A quiet generational shift is occurring in badminton men’s singles and Lakshya Sen believes he and his peers hold a clear advantage. “There are a lot of tournaments and everyone beats everyone else, so it’s not easy for the big guys to win it all,” says All England 2022 runner-up Lakshya.[Kento] Momota won 11 titles in one year (2019) but that’s no longer possible. The current big names are also aging a bit, so I think the younger players definitely have an advantage. For me personally, I think Kunlavut [Vitidsarn, who he lost to at the German Open] is someone I consider maybe a sort of rival among those around my age. We played a lot of junior tournaments together, so somewhere that fits too.”
A few days ago, Axelsen spoke about the transition from men’s singles, with the wave of young players challenging the established big names. Among the top ten players, except for Axelsen’s position, there has been a change in form and ranking. World number 2 Kento Momota has not been his feared former self. He was soundly beaten by Lee Zii Jia in this year’s semi-finals in Birmingham and two-time world champion Chen Long has not competed on the Tour since the Olympics. The flurry of young players is now moving forward.
The week before the All England, Lakshya Sen beat Axelsen for the first time in their five encounters. On Tuesday, he officially broke into the top 10 of the world rankings and returned to Prakash Padukone badminton academy in Bangalore under a swarm of cameras, sporting his silver medal and a shy smile.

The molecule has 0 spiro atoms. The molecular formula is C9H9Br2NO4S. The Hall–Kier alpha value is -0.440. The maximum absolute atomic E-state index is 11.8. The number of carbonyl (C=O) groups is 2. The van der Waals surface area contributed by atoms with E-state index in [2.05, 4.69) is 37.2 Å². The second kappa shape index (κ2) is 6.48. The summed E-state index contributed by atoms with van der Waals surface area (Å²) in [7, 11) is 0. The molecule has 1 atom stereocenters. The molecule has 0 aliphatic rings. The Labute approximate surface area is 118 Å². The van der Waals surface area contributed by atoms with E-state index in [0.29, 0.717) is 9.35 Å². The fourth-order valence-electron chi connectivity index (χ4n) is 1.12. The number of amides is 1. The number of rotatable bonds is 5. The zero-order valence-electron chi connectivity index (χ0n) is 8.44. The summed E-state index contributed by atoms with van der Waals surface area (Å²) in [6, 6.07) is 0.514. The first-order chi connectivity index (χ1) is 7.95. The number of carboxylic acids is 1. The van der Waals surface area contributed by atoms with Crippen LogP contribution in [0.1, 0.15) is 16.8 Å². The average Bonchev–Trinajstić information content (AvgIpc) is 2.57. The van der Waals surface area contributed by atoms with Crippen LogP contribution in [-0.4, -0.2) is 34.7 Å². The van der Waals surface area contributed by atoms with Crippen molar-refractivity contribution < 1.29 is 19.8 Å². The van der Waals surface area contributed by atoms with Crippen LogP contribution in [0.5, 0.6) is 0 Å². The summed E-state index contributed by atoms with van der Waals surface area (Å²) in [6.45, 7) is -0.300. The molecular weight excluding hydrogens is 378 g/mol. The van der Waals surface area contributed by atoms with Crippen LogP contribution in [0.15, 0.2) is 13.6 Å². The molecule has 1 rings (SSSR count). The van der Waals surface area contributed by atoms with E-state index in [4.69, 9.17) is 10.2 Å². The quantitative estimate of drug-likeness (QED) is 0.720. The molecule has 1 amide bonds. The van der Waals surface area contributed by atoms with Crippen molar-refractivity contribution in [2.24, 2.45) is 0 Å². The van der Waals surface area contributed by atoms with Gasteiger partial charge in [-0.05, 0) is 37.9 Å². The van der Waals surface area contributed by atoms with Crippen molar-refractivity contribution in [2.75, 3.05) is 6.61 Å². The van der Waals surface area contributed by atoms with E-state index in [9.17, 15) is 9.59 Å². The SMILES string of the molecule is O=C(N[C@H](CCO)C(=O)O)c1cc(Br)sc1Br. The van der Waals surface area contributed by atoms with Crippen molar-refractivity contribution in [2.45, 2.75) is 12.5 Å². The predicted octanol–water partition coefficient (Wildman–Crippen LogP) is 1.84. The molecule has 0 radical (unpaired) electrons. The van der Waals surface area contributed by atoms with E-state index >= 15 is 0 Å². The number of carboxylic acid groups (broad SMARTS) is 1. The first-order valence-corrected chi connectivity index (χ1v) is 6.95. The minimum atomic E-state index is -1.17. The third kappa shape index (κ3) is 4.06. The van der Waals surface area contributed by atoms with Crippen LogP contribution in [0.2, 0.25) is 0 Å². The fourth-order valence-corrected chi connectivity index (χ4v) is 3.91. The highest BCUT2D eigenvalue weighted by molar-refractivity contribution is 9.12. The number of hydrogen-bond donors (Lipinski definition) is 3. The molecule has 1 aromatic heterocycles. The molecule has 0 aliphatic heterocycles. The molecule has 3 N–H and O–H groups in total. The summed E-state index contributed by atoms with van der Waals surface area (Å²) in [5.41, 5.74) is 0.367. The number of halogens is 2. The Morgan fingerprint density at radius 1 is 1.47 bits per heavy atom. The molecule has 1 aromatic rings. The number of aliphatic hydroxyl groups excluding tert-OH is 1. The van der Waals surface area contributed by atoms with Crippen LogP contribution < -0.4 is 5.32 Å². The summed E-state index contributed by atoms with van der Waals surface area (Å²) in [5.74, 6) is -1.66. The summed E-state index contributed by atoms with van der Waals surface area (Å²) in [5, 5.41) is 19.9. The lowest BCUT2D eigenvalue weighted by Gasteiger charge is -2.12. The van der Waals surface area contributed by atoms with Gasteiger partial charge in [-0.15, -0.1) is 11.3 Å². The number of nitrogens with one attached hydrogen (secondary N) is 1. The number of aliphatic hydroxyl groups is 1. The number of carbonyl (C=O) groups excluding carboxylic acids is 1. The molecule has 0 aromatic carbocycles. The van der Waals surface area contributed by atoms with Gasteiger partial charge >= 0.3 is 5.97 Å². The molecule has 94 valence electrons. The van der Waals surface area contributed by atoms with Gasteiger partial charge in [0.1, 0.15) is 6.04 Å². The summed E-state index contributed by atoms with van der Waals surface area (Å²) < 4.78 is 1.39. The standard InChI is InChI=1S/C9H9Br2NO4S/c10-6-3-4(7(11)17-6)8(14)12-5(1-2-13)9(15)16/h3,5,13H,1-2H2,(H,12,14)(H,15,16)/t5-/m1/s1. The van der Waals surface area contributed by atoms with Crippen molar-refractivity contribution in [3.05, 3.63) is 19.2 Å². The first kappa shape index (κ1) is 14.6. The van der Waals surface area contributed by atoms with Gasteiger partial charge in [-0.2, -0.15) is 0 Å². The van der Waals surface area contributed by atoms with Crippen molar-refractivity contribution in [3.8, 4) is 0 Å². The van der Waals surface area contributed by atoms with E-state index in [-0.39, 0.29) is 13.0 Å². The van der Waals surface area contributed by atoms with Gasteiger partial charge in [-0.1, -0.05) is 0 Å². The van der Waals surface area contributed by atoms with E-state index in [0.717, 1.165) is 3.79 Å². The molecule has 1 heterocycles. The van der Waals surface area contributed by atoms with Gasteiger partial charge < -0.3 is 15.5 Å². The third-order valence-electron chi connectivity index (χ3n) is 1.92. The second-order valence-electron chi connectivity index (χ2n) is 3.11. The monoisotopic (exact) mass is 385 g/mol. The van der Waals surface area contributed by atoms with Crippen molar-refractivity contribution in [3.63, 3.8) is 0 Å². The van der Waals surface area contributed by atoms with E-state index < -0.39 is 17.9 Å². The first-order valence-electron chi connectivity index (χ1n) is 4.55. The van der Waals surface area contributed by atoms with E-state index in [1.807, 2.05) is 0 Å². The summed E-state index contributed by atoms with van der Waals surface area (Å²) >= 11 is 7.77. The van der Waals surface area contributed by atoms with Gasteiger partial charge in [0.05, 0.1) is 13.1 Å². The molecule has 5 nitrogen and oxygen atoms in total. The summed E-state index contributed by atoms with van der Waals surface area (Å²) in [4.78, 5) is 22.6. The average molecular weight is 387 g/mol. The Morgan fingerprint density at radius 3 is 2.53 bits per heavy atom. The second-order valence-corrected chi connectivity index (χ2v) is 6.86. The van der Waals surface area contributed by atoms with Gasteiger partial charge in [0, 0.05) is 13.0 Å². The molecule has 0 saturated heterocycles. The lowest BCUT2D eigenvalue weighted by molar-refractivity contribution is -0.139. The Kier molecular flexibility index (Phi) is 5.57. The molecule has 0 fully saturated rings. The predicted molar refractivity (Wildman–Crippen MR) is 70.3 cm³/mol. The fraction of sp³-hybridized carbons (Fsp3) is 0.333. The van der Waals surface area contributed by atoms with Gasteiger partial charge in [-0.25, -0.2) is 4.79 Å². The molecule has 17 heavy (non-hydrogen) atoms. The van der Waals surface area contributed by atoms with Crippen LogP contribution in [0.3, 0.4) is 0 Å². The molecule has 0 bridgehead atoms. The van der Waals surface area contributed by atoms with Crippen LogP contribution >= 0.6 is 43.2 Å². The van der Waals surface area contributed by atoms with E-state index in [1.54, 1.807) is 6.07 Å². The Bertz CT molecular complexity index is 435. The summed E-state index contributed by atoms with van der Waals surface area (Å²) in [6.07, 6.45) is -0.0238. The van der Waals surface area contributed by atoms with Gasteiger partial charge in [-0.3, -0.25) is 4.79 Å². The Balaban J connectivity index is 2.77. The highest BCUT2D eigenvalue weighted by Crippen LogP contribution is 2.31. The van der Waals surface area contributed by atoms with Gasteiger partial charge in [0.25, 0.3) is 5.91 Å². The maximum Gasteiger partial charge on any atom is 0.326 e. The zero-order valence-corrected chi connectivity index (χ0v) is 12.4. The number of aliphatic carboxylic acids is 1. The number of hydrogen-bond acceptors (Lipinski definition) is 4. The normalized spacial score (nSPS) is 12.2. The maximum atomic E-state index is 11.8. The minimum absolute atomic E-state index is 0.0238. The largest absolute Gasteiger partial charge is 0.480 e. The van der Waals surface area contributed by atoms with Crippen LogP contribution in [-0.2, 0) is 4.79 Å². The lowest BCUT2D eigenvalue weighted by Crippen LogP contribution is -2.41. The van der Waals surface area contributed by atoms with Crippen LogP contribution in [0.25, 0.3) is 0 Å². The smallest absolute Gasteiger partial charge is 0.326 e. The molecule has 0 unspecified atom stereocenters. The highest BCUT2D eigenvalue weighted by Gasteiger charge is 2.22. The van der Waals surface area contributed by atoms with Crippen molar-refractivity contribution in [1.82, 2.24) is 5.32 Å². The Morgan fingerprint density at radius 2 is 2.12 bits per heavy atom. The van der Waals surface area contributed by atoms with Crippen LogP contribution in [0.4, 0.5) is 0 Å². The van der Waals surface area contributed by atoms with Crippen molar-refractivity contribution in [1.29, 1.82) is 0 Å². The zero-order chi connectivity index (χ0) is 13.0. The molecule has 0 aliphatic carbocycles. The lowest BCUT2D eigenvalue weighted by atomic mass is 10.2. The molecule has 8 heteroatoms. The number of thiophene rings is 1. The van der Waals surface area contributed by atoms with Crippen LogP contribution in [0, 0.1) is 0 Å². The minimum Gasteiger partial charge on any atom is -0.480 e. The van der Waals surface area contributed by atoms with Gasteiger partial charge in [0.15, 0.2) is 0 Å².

He is now ranked world No. 9 and with Chinese great and world No. 6 Chen Long out of the Tour, that gives the Indian a top-eight seed. This is a major goal that the young Indian has ticked off his list. “One of the main reasons I wanted this to happen is because it gives me the advantage of being seeded in tournaments and not facing any of the top players until the quarters of I’ve faced tough opponents in the first and second rounds in most previous events, so that won’t happen now,” he says. In his next tournament, the Korea Open, which begins on April 5, he ranks sixth in the seed.
“I think I did everything I could to recover after the long semi-final (against Lee Zii Jia),” Lakshya said, “But no matter what you do, the physical conditions, I guess, are never the same if you played a three game match versus a straight match I was also under pressure I wasn’t playing as freely as at the German Open You sit in your room most time, so you end up being on social media. You’re aware of expectations, it’s hard to ignore. But none of that is an excuse. Viktor was just the best player that day. He’s came very well prepared, he has experience of these big events and the draw he won was crucial, once he took a huge lead at the start it became difficult for me to catch up .
“Before, I watched Viktor on TV, then I saw the intensity and the concentration with which he trained. It’s very high. It’s also how he plays the big events”, explains Lakshya. It’s something he tried to emulate. The rigorous off-court work he put in during the month-long break after the Indian Open, he said, helped him in the long games.
“During the one-month break after the Indian Open coach (Yoo Yong Sung) made me do a lot of strength training. The focus was on off-court sessions – running sessions , gym and even on the court I was training in the shade I was doing gym sessions after the full sessions on the court, when my body was already tired It’s something like playing a very long game. I worked on my defense and my footwork with the coach. Whatever I do now, I think is working for me. I have to stick with it and make some small improvements.